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What Do The Words You Choose Imply?

Posted in Advertising, Branding, False Advertising, Goodwill, Marketing

The words we choose to use in commercial signage, advertising, and marketing materials mean something. That’s why we use them, to communicate a fact, an opinion, or perhaps some other message.

The use of certain words, can carry implied meanings too, some intended, and perhaps some unintended.

For example, yesterday Seth Godin wrote this about the power of the word "yet":

"Yet implies inevitability."

Yet, is a powerful term because it assumes something is coming, could be good, could be bad.

On a somewhat related note, I’ll have to admit I have a built-in set of assumptions when I see the all-too-frequent signage touting the "New Ownership" or "New Management" of a business:

Without some explanation, these kinds of signs seem to beg the questions, "Why are you telling me this?" and "Why should I care?" Be careful with this, because consumers will fill in the blanks, and they may not give you the benefit of the doubt.

Without context or prior experience with the business, the sign may imply there was something so wrong with the prior ownership or management, it is important for the new owner or manager to set the record straight. That being the case, having no experience with the prior owner/manager, there is no baseline to know how bad it was, leaving the inexperienced to wonder what better might even mean, so I’m not sure that is a great form of introduction to new and potential consumers.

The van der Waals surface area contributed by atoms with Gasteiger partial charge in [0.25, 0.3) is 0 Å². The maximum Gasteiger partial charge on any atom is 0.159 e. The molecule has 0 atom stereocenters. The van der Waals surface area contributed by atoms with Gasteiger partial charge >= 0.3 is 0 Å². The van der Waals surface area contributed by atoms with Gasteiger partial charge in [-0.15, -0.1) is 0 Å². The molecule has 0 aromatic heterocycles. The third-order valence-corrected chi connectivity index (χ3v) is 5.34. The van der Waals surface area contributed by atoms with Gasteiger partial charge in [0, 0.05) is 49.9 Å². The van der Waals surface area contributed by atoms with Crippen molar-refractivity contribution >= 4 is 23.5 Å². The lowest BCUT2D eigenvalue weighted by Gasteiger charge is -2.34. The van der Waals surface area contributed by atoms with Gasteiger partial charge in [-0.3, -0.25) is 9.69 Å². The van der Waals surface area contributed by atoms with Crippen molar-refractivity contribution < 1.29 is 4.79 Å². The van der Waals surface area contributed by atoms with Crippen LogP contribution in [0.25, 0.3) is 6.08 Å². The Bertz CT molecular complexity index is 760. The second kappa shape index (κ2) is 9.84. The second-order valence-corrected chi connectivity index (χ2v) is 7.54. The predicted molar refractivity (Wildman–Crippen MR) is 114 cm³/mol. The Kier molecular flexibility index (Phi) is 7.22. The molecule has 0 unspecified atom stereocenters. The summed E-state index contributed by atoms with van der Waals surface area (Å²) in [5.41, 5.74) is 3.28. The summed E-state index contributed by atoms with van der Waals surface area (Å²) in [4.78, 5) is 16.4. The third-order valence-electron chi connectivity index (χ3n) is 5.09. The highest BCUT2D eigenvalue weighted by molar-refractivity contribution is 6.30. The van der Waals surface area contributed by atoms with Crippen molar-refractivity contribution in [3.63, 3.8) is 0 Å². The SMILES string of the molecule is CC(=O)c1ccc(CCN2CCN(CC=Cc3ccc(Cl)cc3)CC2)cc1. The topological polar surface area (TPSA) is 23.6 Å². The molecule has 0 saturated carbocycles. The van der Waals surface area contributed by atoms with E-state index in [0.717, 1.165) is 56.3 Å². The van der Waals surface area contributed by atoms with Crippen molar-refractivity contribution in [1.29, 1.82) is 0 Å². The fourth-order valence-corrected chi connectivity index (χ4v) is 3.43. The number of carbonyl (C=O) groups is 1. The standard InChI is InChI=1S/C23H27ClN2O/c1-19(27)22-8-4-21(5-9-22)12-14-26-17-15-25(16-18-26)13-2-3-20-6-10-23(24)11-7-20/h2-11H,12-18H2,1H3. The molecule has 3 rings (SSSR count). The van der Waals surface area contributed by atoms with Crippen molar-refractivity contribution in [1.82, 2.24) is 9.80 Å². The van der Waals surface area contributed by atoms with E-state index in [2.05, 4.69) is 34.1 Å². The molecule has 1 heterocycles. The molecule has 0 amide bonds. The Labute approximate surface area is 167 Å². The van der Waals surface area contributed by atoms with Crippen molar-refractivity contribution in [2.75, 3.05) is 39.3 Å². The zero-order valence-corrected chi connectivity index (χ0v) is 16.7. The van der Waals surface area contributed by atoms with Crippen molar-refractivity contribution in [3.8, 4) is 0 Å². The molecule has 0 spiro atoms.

For those who do have context and some prior experience with the past owner/manager, and they had no issues with the place, I’m not sure this is a welcome sign either? For example, when loyal customers learn about new owners or managers, it is not atypical for skepticism and fear to set in.

Last, for those who do have context or some prior experience with the past owner/manager, and they were turned off and haven’t been back, I suppose this kind of signage might persuade those to give the place another try before writing it off, but even so, isn’t there a more personal, direct, and compelling way to provide this kind of information?

In the end, with so many possible mixed messages that can be implied from this sort of abrupt communication, why do you suppose these business signs are so common?